There were so many things Ron loved to do, but was unable to do after his fall. Things that occupied his time more than anything else were: listening to CDs of his sermons and broadcasts and the Bible read on CDs, and singing. At first he didn’t recognize that he was hearing his own voice and would say, He’s good! Ron’s heart seemed to be overflowing with love for God. Since he was unable to deliver a sermon, he could, and did, sing about God’s love.

For the last almost six years, he was in and out of hospitals, ERs, and nursing homes. Our schedule was filled with doctor’s appointments. The past few months, I pushed his wheelchair with him and his oxygen into doctor’s offices and he would begin singing—usually Let the Lower Lights Be Burning or Amazing Grace. The staff and nurses loved it and would stop what they were doing to listen and tell him what a good voice he had. It was the talent he had left to be able to share the Gospel since he could no longer do it the way he once did. He did what he could do to the very end.

The nights before Ron passed, he was becoming unresponsive. I went into his room asking how he was doing and trying to stir a response. Then I began singing Let the Lower Lights Be Burning. I got to the chorus and he began harmonizing with me.

Ron sang special music and led in prayer a number of Sabbaths at our little fellowship group—usually Lower Lights or What a Friend We Have In Jesus. He wanted to be involved and contribute. He yearned to be back doing the work for God that he once did. And the last few weeks, he so wanted to make a recording for all of you to hear.

I feel Ron’s funeral was a real honor and tribute to his life. Mr. Jon Garnant and the three men who gave eulogies did a wonderful job telling Ron’s life story. I felt Ron would want a lot of music at his funeral— a representation of the different types of music he enjoyed was sung. I felt the message in I’ll Meet You In The Morning was a positive way to bring closure. It was a song his dad sang with the Melody Four Quartet.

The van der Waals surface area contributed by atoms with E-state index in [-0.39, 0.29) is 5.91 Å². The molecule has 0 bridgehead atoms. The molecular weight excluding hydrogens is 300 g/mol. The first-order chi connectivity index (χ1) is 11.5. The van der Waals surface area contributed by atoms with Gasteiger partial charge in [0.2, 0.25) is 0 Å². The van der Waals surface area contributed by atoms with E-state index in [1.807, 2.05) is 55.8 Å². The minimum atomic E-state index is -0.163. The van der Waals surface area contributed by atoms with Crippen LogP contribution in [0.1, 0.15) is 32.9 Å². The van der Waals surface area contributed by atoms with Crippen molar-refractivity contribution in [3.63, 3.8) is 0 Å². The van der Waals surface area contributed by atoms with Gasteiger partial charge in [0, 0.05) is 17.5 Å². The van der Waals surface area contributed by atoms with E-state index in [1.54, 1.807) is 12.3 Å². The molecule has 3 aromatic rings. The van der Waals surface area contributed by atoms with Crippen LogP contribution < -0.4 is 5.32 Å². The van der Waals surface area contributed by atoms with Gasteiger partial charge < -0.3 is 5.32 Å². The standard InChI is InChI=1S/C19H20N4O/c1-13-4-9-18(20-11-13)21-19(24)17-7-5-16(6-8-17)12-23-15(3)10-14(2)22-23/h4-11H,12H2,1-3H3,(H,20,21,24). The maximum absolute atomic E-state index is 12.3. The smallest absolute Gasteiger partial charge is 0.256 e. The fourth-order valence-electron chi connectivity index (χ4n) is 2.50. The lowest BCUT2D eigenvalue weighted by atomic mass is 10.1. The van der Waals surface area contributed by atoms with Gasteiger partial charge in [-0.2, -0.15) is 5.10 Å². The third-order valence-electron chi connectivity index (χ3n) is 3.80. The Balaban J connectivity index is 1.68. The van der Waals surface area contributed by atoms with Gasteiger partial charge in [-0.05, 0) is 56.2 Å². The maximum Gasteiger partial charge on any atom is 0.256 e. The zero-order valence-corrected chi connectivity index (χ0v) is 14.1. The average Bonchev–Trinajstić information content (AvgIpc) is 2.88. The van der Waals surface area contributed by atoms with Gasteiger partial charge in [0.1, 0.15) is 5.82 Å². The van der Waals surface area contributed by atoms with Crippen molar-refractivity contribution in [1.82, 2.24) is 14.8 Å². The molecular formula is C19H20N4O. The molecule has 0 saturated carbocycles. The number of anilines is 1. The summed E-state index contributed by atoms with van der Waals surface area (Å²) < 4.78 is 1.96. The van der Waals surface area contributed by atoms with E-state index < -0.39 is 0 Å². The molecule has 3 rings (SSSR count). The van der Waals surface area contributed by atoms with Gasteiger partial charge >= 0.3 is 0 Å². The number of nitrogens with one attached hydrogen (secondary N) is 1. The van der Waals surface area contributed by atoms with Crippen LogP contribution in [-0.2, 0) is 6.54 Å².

Wind Beneath My Wings was for me. We had such a wonderful marriage. We loved each other more than life itself. Ron was so grateful for my love and care-giving and expressed it often. He was supportive of me and truly the wind beneath my wings. We were a team meant for each other, as we often said. Thank God for such a wonderful relationship!

Ron’s internment at the Whitehouse Cemetery was one of the most poignant times of the day. Ron having been in the Navy for four years deserved the military honors of the presentation of the United States flag and Taps echoing across the landscape. It was a very meaningful part of Ron’s history and the day’s events.

02/19/16 08:57 AM #2    

Robin Connelly (1965)

This was one of my Dad's favorite hymns -- as he was a sailor in the U.S. Merchant Marine from 1934 - 1962.  For those not familiar with the hymn:  Let the Lower Lights Be Burning, here is the rendition by Tennessee Ernie Ford:


Copy this to the address line of a browser and you should see and hear the song.

02/19/16 04:14 PM #3    

Jeany Todd (Gonzalez) (1972)

I wanted to hear Mr. Dart singing, but I can't find such a video

11/26/22 02:50 PM #4    

Stephen Martin (B W 1962)

Without doubt Ron was the best teacher I have ever had in my life at any school, college, University or Graduate School. He taught me how to give sermons and speak before audiances and was the best Bible scholar I ever studied under. He also gave me incredible opportunities by inviting me to be his assistant in 1972 to come to Pasadena from San Jose CA where I was a minister over two churches. Ron and Allie were always very loving and kind to me and my American Family. I owe so much to Ron for his emotional support and his teaching me how to be a leader in both the WCG and after I left in 1980 to become a licensed Psychotherapist in California.